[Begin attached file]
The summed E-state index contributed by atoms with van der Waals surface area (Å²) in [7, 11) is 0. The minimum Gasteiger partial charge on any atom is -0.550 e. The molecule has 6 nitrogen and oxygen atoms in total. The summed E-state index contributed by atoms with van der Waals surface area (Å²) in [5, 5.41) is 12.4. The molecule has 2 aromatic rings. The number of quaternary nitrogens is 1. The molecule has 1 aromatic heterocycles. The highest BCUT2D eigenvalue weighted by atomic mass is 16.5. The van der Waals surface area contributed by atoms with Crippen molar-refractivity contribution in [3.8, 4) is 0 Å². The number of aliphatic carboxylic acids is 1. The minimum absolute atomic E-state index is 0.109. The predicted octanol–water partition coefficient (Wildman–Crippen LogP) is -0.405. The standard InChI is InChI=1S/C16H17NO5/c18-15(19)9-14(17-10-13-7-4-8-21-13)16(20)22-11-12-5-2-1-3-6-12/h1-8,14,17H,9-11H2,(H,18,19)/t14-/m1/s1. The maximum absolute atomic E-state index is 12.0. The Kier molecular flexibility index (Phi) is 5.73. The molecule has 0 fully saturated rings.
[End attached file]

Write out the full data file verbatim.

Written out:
The summed E-state index contributed by atoms with van der Waals surface area (Å²) in [7, 11) is 0. The minimum Gasteiger partial charge on any atom is -0.550 e. The molecule has 6 nitrogen and oxygen atoms in total. The summed E-state index contributed by atoms with van der Waals surface area (Å²) in [5, 5.41) is 12.4. The molecule has 2 aromatic rings. The number of quaternary nitrogens is 1. The molecule has 1 aromatic heterocycles. The highest BCUT2D eigenvalue weighted by atomic mass is 16.5. The van der Waals surface area contributed by atoms with Crippen molar-refractivity contribution in [3.8, 4) is 0 Å². The number of aliphatic carboxylic acids is 1. The minimum absolute atomic E-state index is 0.109. The predicted octanol–water partition coefficient (Wildman–Crippen LogP) is -0.405. The standard InChI is InChI=1S/C16H17NO5/c18-15(19)9-14(17-10-13-7-4-8-21-13)16(20)22-11-12-5-2-1-3-6-12/h1-8,14,17H,9-11H2,(H,18,19)/t14-/m1/s1. The maximum absolute atomic E-state index is 12.0. The Kier molecular flexibility index (Phi) is 5.73. The molecule has 0 fully saturated rings.